Posted 11 October 2021
Overview: global economy hits an air pocket
October has carried on where September left off, with daily ups and downs for markets, and with a slight downwards trend. Overall, after a week when European gas prices briefly hit a new record high, there was also the impression that this Autumn’s energy crisis gained some equilibrium. On one hand, President Putin indicated gas deliveries could be increased in a ‘quid pro quo’ for speeding up getting the Nord Stream 2 gas pipeline operative. On the other, for keen observers it was obvious that OPEC expects oil supply to outstrip demand again as early as January 2022.
Some political tensions were also eased further in the US, with the willingness of Congressional politicians to avert another imminent government shutdown – by agreeing to raise the debt ceiling until December. This was greeted with relief, taken positively by the markets and perhaps interpreted as a sign for more conciliatory behaviours towards the end of the year. In Europe, German coalition negotiations progressed much faster than anticipated, with public opinion swinging decisively behind a so-called ‘traffic light’ coalition between the Social Democrats, The Free Liberals and the Greens. Even Italy is looking more optimistic about the future than usual, with prime minister Mario Draghi, winning increasing backing from the electorate for his strategy of structural reform, feathered by fiscal support, and facing little challenge from the rest of the European Union (EU) over his plans for increasing Italy’s deficit again. Bond yields continued to support this narrative of future growth, with a continued gradual rise of yields in the longer maturity brackets.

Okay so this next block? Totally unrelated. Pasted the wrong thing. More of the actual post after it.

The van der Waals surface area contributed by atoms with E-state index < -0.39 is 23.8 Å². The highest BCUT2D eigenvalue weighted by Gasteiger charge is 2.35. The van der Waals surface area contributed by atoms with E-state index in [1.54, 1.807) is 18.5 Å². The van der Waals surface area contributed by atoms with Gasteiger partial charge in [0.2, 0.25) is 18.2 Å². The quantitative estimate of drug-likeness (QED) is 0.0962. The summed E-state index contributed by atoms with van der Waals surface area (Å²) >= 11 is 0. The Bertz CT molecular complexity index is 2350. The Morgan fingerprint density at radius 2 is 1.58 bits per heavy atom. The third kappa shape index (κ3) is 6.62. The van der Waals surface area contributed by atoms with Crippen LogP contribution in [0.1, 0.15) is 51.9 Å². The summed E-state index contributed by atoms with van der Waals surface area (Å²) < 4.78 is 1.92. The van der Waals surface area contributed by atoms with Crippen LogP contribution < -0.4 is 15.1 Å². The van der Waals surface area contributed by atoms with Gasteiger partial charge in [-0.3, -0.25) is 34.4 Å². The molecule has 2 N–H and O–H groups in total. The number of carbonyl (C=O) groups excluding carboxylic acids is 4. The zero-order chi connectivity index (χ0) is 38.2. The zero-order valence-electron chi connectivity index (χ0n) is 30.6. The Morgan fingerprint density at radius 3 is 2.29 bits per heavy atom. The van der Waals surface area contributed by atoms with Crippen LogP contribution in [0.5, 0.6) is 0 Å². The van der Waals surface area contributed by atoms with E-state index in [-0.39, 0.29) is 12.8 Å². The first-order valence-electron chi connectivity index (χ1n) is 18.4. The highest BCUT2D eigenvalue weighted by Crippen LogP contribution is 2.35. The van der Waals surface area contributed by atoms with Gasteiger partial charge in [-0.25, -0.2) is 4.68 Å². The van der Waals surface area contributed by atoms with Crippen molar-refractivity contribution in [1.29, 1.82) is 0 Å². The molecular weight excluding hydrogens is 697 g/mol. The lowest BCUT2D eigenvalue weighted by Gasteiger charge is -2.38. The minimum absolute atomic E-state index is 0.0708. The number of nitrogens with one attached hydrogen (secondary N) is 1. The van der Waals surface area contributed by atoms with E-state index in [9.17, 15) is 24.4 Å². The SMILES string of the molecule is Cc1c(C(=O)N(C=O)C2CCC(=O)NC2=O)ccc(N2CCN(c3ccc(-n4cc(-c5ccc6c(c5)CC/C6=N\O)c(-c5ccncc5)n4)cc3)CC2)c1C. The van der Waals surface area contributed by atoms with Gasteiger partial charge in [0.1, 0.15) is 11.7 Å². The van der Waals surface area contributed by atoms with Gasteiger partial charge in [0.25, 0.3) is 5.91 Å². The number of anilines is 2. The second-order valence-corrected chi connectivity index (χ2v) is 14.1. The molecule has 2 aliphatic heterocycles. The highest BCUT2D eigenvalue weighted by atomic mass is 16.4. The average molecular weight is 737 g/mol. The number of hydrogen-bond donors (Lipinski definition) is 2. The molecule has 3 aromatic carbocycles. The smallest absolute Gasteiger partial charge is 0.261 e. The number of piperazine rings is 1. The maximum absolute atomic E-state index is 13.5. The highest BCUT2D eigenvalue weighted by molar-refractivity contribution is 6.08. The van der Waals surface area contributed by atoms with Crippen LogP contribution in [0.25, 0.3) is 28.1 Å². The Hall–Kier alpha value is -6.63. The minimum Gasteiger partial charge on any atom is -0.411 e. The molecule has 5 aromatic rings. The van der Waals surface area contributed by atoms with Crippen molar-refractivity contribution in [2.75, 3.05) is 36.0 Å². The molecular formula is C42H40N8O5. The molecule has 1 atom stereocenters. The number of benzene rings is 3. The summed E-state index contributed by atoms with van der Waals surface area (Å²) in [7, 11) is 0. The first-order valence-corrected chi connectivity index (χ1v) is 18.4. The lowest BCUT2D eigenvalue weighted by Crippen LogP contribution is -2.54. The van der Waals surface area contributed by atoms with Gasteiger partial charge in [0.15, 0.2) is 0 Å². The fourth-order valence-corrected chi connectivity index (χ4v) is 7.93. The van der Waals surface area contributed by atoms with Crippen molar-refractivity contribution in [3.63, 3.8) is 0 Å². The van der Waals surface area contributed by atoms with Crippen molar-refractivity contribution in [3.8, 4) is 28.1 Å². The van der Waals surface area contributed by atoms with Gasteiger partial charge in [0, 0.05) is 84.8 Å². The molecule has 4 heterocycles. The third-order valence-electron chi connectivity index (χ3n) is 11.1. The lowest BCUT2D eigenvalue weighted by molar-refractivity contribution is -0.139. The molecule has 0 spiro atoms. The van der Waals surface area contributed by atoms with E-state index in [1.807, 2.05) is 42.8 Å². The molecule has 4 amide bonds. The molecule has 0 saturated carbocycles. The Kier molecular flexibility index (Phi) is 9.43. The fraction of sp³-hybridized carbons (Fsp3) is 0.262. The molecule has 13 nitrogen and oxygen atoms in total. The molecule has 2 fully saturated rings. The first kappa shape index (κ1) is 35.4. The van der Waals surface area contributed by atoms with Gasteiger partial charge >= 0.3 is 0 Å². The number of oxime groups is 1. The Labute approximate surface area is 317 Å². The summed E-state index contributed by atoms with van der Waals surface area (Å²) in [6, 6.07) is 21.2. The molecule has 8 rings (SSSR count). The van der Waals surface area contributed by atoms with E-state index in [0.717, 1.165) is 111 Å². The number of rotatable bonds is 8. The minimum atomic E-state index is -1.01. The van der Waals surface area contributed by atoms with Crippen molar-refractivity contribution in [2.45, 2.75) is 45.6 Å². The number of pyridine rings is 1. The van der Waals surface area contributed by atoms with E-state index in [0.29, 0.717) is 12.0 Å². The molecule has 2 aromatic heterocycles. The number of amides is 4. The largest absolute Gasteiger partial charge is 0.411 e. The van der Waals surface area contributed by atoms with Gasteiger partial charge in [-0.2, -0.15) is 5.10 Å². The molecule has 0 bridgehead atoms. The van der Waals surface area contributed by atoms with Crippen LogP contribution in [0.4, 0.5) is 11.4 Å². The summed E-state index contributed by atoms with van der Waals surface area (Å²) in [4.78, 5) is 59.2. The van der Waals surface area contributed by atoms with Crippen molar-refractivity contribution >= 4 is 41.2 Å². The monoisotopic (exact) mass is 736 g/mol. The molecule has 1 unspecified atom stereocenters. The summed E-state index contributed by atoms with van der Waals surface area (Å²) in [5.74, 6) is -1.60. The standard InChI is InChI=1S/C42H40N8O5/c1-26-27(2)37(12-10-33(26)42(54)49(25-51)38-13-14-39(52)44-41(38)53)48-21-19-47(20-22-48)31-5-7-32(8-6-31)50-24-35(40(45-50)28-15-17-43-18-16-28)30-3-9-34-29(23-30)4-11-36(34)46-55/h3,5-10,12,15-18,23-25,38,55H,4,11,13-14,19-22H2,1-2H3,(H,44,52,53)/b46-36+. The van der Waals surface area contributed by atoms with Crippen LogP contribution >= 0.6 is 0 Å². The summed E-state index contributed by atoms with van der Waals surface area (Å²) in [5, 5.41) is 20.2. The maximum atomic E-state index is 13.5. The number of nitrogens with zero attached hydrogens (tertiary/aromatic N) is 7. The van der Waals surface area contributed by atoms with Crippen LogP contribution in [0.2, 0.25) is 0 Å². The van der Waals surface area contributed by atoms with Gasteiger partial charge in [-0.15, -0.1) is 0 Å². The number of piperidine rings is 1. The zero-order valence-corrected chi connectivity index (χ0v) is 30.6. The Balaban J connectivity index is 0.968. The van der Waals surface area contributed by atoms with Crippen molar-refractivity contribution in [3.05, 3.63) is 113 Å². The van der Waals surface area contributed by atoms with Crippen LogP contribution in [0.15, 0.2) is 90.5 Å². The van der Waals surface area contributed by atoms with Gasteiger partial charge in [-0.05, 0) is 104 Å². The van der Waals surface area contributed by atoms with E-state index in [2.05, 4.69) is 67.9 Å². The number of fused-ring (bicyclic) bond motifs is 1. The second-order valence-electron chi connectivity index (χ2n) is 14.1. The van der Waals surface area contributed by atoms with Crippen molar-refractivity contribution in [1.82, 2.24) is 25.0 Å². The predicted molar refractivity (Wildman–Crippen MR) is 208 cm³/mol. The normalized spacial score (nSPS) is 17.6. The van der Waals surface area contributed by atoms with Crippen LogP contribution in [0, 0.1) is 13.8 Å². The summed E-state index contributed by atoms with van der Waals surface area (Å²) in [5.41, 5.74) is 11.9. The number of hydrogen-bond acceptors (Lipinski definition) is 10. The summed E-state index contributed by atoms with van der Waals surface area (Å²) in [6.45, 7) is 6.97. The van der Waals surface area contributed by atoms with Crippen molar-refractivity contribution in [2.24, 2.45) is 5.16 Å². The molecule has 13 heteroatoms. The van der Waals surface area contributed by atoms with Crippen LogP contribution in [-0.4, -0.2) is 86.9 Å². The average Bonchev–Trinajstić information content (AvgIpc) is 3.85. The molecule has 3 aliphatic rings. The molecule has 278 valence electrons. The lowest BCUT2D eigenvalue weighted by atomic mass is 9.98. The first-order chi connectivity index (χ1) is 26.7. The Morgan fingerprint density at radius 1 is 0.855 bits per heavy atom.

That said, the short-term outlook feels increasingly uninspiring. Last Friday’s much-awaited US employment numbers failed to meet expectations (adding just 194,000 new jobs), even though the unemployment rate fell from 5.2% to 4.8%. Equity markets rose following the announcement, seemingly willing to ‘see the glass half-full’ in terms of not putting any more upward pressure on wages, which would in turn keep the US Federal Reserve (Fed) from tightening monetary conditions, as markets have been fearing since the beginning of September.
The second half of 2021 is not quite living up to expectations built up in the first half. Looking ahead, the persistence of the Delta variant, elevated inflation, supply chain blockages and spiralling raw material prices could increasingly dampening the previously upbeat sentiment. With the political standoff in the US over its debt ceiling, possible contagion from the collapse of Evergrande and imminent tapering from the Fed, we will be watching markets very carefully in the last quarter.
Trust in UK plc appears to be in short supply